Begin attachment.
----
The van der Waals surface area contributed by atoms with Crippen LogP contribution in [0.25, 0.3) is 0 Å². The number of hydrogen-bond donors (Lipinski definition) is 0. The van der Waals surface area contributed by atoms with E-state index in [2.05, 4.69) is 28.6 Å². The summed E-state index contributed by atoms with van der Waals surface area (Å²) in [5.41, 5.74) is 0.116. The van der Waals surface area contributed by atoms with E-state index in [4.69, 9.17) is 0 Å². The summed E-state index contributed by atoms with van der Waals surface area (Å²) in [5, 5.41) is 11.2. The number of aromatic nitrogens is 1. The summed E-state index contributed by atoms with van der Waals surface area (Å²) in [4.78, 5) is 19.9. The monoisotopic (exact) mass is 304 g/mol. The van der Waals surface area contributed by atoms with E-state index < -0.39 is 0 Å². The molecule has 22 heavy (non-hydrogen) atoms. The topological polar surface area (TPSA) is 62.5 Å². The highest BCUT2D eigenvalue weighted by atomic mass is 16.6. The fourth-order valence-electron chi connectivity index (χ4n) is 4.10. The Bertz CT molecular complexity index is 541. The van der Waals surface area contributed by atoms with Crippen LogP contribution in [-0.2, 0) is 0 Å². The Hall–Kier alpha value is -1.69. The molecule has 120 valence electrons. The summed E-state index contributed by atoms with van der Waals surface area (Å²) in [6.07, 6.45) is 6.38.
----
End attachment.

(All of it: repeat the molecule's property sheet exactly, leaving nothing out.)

The van der Waals surface area contributed by atoms with Crippen LogP contribution in [0.25, 0.3) is 0 Å². The number of hydrogen-bond donors (Lipinski definition) is 0. The van der Waals surface area contributed by atoms with E-state index in [2.05, 4.69) is 28.6 Å². The summed E-state index contributed by atoms with van der Waals surface area (Å²) in [5.41, 5.74) is 0.116. The van der Waals surface area contributed by atoms with E-state index in [4.69, 9.17) is 0 Å². The summed E-state index contributed by atoms with van der Waals surface area (Å²) in [5, 5.41) is 11.2. The number of aromatic nitrogens is 1. The summed E-state index contributed by atoms with van der Waals surface area (Å²) in [4.78, 5) is 19.9. The monoisotopic (exact) mass is 304 g/mol. The van der Waals surface area contributed by atoms with E-state index < -0.39 is 0 Å². The molecule has 22 heavy (non-hydrogen) atoms. The topological polar surface area (TPSA) is 62.5 Å². The highest BCUT2D eigenvalue weighted by atomic mass is 16.6. The fourth-order valence-electron chi connectivity index (χ4n) is 4.10. The Bertz CT molecular complexity index is 541. The van der Waals surface area contributed by atoms with Crippen LogP contribution in [-0.2, 0) is 0 Å². The Hall–Kier alpha value is -1.69. The molecule has 120 valence electrons. The summed E-state index contributed by atoms with van der Waals surface area (Å²) in [6.07, 6.45) is 6.38.